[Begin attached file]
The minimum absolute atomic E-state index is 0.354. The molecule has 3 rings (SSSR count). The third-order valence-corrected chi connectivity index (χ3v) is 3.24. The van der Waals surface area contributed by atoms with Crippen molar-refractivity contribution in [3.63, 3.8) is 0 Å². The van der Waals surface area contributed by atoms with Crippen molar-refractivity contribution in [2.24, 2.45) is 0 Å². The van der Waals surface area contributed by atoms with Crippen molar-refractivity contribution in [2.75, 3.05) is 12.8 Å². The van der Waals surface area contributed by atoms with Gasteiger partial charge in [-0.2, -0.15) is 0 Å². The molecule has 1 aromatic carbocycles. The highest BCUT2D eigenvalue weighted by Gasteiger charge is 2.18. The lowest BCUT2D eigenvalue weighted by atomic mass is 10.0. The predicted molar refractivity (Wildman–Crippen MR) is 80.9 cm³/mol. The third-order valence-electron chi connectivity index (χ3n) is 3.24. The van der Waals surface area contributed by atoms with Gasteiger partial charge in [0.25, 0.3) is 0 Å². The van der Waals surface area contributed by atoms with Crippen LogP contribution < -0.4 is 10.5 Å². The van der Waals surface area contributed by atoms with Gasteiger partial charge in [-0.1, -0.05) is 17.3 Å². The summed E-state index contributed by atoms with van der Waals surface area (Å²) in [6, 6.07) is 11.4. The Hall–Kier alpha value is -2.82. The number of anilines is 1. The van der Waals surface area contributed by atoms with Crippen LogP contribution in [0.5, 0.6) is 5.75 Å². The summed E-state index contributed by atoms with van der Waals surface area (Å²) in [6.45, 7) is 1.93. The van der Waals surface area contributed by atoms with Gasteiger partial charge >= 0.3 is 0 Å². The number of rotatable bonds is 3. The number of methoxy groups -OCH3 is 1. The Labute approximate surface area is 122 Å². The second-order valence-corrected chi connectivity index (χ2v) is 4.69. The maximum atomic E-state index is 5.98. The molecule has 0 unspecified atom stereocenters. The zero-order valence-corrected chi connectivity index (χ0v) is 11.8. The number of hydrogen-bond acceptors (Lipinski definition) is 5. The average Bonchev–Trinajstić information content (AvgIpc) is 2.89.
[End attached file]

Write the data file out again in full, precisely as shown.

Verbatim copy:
The minimum absolute atomic E-state index is 0.354. The molecule has 3 rings (SSSR count). The third-order valence-corrected chi connectivity index (χ3v) is 3.24. The van der Waals surface area contributed by atoms with Crippen molar-refractivity contribution in [3.63, 3.8) is 0 Å². The van der Waals surface area contributed by atoms with Crippen molar-refractivity contribution in [2.24, 2.45) is 0 Å². The van der Waals surface area contributed by atoms with Crippen molar-refractivity contribution in [2.75, 3.05) is 12.8 Å². The van der Waals surface area contributed by atoms with Gasteiger partial charge in [-0.2, -0.15) is 0 Å². The molecule has 1 aromatic carbocycles. The highest BCUT2D eigenvalue weighted by Gasteiger charge is 2.18. The lowest BCUT2D eigenvalue weighted by atomic mass is 10.0. The predicted molar refractivity (Wildman–Crippen MR) is 80.9 cm³/mol. The third-order valence-electron chi connectivity index (χ3n) is 3.24. The van der Waals surface area contributed by atoms with Gasteiger partial charge in [0.25, 0.3) is 0 Å². The van der Waals surface area contributed by atoms with Crippen LogP contribution < -0.4 is 10.5 Å². The van der Waals surface area contributed by atoms with Gasteiger partial charge in [-0.1, -0.05) is 17.3 Å². The summed E-state index contributed by atoms with van der Waals surface area (Å²) in [6, 6.07) is 11.4. The Hall–Kier alpha value is -2.82. The number of anilines is 1. The van der Waals surface area contributed by atoms with Crippen LogP contribution in [0.5, 0.6) is 5.75 Å². The summed E-state index contributed by atoms with van der Waals surface area (Å²) in [6.45, 7) is 1.93. The van der Waals surface area contributed by atoms with Gasteiger partial charge >= 0.3 is 0 Å². The number of rotatable bonds is 3. The number of methoxy groups -OCH3 is 1. The Labute approximate surface area is 122 Å². The second-order valence-corrected chi connectivity index (χ2v) is 4.69. The maximum atomic E-state index is 5.98. The molecule has 0 unspecified atom stereocenters. The zero-order valence-corrected chi connectivity index (χ0v) is 11.8. The number of hydrogen-bond acceptors (Lipinski definition) is 5. The average Bonchev–Trinajstić information content (AvgIpc) is 2.89.